Here is a quick one…
In the campaign game, enemy fleets never retreat. They should. That might increase the number of ships captured–which experience and IMHO wouldn’t be a bad thing–and it adds to the fog of war.
Each fleet might have a morale factor, hidden from the player–the classic “break point” of tabletop gaming. When that percent is reached, the enemy will attempt to flee. One side wins and captures what’s left at 10% as usual. But at some small additional percentage, the enemy fleet tries to flee.
Perhaps the flee chance ranges from 1-10%, which is added to the base 10%. Or 0-9 %. Or 0-5%. Whatever. At +3% the enemy fleet would turn and run when its damage reads 13% in the upper right hand corner.
More difficult to code, I imagine, would be a more elegant algorithm that assesses each side’s sheer numbers. If I roll into a system with 20k hit points and the defender has 5k, the defender should run. (This would keep this from happening: Enemy attacks. I retreat. I attack next turn with fleet able to handle the enemy. One cruiser, instead of the fleet I retreated from, is present. Auto-deploy, fight, wait the minute or two it takes to kill the enemy cruiser. Zero chance of capture (with one enemy ship, it’ll be 100 percent or 0) and in general a total waste of the player’s time.) Even better, I’d like the option to decline battle BEFORE the fight screen–and if players had that, enemy fleets could decline battle before the battle screen even comes up.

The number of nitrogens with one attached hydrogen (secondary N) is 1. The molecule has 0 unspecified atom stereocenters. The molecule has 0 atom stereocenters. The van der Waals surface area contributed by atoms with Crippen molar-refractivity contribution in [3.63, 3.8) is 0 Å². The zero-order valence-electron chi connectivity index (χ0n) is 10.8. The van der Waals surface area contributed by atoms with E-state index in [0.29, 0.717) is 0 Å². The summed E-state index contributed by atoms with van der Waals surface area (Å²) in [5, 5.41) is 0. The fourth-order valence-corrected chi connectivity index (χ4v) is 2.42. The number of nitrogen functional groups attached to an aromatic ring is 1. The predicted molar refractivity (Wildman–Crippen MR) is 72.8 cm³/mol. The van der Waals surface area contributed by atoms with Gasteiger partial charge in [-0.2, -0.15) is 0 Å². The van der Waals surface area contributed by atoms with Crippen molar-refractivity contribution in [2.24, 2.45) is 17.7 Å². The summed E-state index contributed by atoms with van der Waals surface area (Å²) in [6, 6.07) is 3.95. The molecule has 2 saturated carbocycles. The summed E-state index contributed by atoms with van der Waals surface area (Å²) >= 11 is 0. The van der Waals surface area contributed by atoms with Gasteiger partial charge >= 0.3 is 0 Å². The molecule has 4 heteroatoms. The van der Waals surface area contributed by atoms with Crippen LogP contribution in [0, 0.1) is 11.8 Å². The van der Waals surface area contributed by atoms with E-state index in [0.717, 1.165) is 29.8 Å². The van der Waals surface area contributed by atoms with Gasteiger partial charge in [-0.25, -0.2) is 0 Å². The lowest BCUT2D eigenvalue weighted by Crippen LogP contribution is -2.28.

Back to the algorithm: if the sides are reasonably matched, pointwise, then the retreat calculation might pay attention to how quickly the spread between percentage loss widens, and how much it widens. Sides start 100 100, with friendly on left, enemy on right. If in 2 minutes of battle the spread goes to 90 50, the enemy should have an increased chance of retreat (checked every minute or so, perhaps).
Just a thought regarding all those die hard, fanatic fleets one meets in the campaign game. A bit more variety in behavior–a whole new kind of behavior, in fact, would be welcome. And interesting…